"I'm very happy. I think Stacey will do a great, great job for Dave," Tarkanian said. "It's a good move on Dave's part. He's got a great staff. Stacey has been a player development coach, so he'll make them better, and he'll be a big name on the staff."

Dave Rice brings style to UNLV

April, 11, 2011

Dave Rice was raised a Runnin' Rebel.

He was a reserve guard on two of Jerry Tarkanian's Final Four teams, including the 1990 squad that won the national title. He coached with Tarkanian. And now he is the first former UNLV player to become head coach of the program.

[+] EnlargeDave Rice
AP Photo/Doug PizacDave Rice, far right, was a part of UNLV's glory years, playing on the Rebels' 1990 national title team.
True to his Vegas roots, Rice is already talking about winning with style.

"Winning is No. 1, I get that -- but style of play is going to be 1a," Rice said in a statement. "We're going to get out and run -- we’re the Runnin' Rebels. Everything will be up-tempo. We also want to be known for being consistent. Every day in practice and every single game, we want to be consistent. That is not exciting to hear and it sounds like coach-speak, but consistency leads to great results."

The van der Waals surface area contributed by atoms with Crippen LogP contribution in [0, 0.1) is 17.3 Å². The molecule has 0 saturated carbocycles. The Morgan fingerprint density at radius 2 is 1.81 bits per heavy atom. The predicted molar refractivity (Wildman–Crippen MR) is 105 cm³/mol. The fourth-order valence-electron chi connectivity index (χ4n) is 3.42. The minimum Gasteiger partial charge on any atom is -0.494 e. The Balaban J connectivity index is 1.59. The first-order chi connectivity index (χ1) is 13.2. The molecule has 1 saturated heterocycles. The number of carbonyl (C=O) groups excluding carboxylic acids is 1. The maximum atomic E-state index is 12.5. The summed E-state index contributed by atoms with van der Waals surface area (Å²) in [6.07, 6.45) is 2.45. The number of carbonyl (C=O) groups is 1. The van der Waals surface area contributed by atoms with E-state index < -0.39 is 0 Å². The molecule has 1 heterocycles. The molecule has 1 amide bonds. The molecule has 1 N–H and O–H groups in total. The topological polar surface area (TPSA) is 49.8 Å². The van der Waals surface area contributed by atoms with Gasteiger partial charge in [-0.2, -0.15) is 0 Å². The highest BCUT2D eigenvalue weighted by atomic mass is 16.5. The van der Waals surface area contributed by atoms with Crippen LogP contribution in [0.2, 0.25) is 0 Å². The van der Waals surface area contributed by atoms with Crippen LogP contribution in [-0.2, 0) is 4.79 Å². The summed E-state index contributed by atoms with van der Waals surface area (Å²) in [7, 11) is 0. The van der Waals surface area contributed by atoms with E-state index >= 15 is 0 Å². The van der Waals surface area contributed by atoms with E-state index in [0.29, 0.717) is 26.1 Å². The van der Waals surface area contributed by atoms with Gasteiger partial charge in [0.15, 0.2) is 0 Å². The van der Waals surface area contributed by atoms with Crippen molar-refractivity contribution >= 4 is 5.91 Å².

For evidence that points to Rice's ability to pull it off, UNLV only has to look toward what Mountain West Conference foe BYU accomplished this season while Rice was associate head coach. The Cougars ran their up-tempo offense with Jimmer Fredette leading the way and went to the Sweet 16.

"We'll have a learning curve anytime a new system is put in place, but we want our guys to have high expectations immediately," Rice said. "It's time to get to work."

Tarkanian publicly threw his support behind Reggie Theus to become the next UNLV coach, but that doesn't mean the school's choice of Dave Rice doesn't energize fans of the Runnin' Rebels yearning for the good old days.

Rice has Tarkanian's blessing as well.

"He's going to try to bring back some of the old tradition," Tarkanian blogged in the Las Vegas Sun. "Dave said he wants to play the same style we did. He wants to push the ball up the court and play some pressure defense."

It's what being a Runnin' Rebel is all about.